The Bank of England (BoE) has come out to embrace Facebook’s digital currency project Libra despite the recent criticism it has been facing from various financial regulators across the globe.
The UK’s central bank is apparently formulating rules of engagement that Libra, Bitcoin, Ethereum and other digital currency providers will have to fulfil before commencing their business operations in the country.
Libra was met with mixed reactions from monetary watchdogs globally, a reaction that led to worries in the minds of investors who are interested in investing in this cryptocurrency. For instance, France and Germany declared it publically that they will not allow the project to go on claiming that it destabilizes the principles and doctrines of traditional banks.
Certainly, the attempts to block the Facebook’s project led to serious confusion shortly after an online payment system PayPal Holdings Inc. revealed intentions to discontinue its participation with the Libra Association, and other giant backers were showing signs of withdrawing from the initiative.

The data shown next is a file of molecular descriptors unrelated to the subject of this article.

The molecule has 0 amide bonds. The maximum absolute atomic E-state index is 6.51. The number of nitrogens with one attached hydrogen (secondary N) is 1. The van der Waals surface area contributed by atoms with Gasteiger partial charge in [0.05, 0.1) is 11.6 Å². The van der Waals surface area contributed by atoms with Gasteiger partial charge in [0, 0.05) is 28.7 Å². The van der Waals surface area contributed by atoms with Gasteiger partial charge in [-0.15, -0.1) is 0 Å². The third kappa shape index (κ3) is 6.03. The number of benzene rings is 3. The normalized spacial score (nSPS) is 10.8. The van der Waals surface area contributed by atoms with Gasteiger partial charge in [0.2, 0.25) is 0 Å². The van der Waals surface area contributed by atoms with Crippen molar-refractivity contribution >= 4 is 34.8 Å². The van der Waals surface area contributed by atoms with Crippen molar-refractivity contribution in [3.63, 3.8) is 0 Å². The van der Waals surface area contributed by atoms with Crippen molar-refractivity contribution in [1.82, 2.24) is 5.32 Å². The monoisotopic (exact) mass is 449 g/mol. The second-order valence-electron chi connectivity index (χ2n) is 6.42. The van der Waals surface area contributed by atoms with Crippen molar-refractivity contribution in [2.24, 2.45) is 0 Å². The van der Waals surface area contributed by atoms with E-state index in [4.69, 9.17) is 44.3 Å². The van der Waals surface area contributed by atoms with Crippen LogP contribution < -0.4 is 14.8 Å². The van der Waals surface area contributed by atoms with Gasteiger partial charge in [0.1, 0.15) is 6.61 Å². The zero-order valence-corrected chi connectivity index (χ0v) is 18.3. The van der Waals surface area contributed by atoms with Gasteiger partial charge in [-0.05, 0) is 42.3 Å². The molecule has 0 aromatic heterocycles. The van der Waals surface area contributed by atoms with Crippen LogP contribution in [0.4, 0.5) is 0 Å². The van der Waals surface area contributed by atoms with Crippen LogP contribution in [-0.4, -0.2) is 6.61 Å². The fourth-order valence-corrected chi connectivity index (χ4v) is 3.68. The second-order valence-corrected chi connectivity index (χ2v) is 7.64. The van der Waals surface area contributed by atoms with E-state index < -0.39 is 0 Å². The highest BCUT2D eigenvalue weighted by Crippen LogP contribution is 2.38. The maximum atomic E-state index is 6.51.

However, the BoE looks not to be disconcerted by all of the aforementioned sentiment. Allegedly, Bank of England is drafting rules which will have to be adopted by all cryptocurrency service providers prior to launch their activities in Great Britain.
Furthermore, the Financial Policy Committee (FPC) of the BoE noted that the cryptocurrency owned by Facebook and is expected to be launched in the first quarter of 2020, has all that it takes to become an analytically and systemically significant payment infrastructure. The FPC also stated that it is willing and able to implement its standing supervisory tools rather than applying a new set of rules and regulations.
The UK’s Chancellor Philip Hammond revealed that Britain will not in any way try to build a wall against the Libra cryptocurrency project, instead, it will work very hard to put effective measures and regulations to allow it and other financial innovations to flourish hence enabling the rise of new efficient payment solutions like in cross-border transactions.
At any rate, it remains attention-grabbing to appreciate how the situation will go forward plus whether or not digital currency payment providers are going to observe and abide by the current regulatory provisions in the United Kingdom.